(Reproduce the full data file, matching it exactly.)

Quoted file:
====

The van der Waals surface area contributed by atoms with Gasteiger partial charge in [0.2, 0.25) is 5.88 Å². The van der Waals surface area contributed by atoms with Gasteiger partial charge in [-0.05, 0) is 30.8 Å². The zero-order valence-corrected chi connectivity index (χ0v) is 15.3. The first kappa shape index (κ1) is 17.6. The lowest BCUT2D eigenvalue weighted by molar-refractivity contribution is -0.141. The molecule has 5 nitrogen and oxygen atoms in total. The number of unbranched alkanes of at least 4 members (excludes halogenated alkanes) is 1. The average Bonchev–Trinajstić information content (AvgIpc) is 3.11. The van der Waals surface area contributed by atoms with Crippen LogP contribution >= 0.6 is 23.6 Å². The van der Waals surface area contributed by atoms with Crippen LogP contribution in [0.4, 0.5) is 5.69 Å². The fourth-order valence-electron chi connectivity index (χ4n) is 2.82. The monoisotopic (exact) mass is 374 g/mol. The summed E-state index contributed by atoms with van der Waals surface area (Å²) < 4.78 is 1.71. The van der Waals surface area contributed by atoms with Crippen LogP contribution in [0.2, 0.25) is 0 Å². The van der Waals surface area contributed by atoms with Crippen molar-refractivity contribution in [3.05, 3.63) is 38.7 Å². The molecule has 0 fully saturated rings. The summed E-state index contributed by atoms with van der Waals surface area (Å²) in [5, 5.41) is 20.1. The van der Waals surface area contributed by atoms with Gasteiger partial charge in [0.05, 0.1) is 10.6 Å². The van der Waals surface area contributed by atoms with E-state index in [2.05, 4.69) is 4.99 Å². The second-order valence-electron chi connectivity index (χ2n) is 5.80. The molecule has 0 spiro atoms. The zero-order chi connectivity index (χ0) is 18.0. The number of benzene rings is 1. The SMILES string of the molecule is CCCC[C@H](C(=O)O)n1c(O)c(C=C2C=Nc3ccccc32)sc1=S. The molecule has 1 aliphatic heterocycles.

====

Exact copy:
The van der Waals surface area contributed by atoms with Gasteiger partial charge in [0.2, 0.25) is 5.88 Å². The van der Waals surface area contributed by atoms with Gasteiger partial charge in [-0.05, 0) is 30.8 Å². The zero-order valence-corrected chi connectivity index (χ0v) is 15.3. The first kappa shape index (κ1) is 17.6. The lowest BCUT2D eigenvalue weighted by molar-refractivity contribution is -0.141. The molecule has 5 nitrogen and oxygen atoms in total. The number of unbranched alkanes of at least 4 members (excludes halogenated alkanes) is 1. The average Bonchev–Trinajstić information content (AvgIpc) is 3.11. The van der Waals surface area contributed by atoms with Crippen LogP contribution >= 0.6 is 23.6 Å². The van der Waals surface area contributed by atoms with Crippen LogP contribution in [0.4, 0.5) is 5.69 Å². The fourth-order valence-electron chi connectivity index (χ4n) is 2.82. The monoisotopic (exact) mass is 374 g/mol. The summed E-state index contributed by atoms with van der Waals surface area (Å²) < 4.78 is 1.71. The van der Waals surface area contributed by atoms with Crippen LogP contribution in [0.2, 0.25) is 0 Å². The van der Waals surface area contributed by atoms with Crippen molar-refractivity contribution in [3.05, 3.63) is 38.7 Å². The molecule has 0 fully saturated rings. The summed E-state index contributed by atoms with van der Waals surface area (Å²) in [5, 5.41) is 20.1. The van der Waals surface area contributed by atoms with Gasteiger partial charge in [0.05, 0.1) is 10.6 Å². The van der Waals surface area contributed by atoms with E-state index in [2.05, 4.69) is 4.99 Å². The second-order valence-electron chi connectivity index (χ2n) is 5.80. The molecule has 0 spiro atoms. The zero-order chi connectivity index (χ0) is 18.0. The number of benzene rings is 1. The SMILES string of the molecule is CCCC[C@H](C(=O)O)n1c(O)c(C=C2C=Nc3ccccc32)sc1=S. The molecule has 1 aliphatic heterocycles.